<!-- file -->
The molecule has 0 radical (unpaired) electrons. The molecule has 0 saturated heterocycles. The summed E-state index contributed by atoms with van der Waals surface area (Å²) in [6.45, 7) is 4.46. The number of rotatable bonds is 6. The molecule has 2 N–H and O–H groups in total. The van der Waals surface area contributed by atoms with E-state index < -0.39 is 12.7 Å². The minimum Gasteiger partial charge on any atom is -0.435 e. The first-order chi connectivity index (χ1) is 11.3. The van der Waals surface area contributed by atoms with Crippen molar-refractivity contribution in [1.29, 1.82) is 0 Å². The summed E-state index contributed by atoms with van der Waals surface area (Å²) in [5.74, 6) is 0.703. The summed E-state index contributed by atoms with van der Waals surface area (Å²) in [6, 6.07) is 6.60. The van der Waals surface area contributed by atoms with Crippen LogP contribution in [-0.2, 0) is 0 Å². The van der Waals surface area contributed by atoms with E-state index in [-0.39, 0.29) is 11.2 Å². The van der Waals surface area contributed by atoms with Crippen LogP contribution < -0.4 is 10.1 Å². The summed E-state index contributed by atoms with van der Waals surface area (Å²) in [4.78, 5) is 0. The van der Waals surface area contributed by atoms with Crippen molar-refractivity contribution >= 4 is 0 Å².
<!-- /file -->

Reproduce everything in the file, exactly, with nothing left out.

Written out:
The molecule has 0 radical (unpaired) electrons. The molecule has 0 saturated heterocycles. The summed E-state index contributed by atoms with van der Waals surface area (Å²) in [6.45, 7) is 4.46. The number of rotatable bonds is 6. The molecule has 2 N–H and O–H groups in total. The van der Waals surface area contributed by atoms with E-state index < -0.39 is 12.7 Å². The minimum Gasteiger partial charge on any atom is -0.435 e. The first-order chi connectivity index (χ1) is 11.3. The van der Waals surface area contributed by atoms with Crippen molar-refractivity contribution in [1.29, 1.82) is 0 Å². The summed E-state index contributed by atoms with van der Waals surface area (Å²) in [5.74, 6) is 0.703. The summed E-state index contributed by atoms with van der Waals surface area (Å²) in [6, 6.07) is 6.60. The van der Waals surface area contributed by atoms with Crippen LogP contribution in [-0.2, 0) is 0 Å². The van der Waals surface area contributed by atoms with E-state index in [-0.39, 0.29) is 11.2 Å². The van der Waals surface area contributed by atoms with Crippen LogP contribution < -0.4 is 10.1 Å². The summed E-state index contributed by atoms with van der Waals surface area (Å²) in [4.78, 5) is 0. The van der Waals surface area contributed by atoms with Crippen molar-refractivity contribution >= 4 is 0 Å².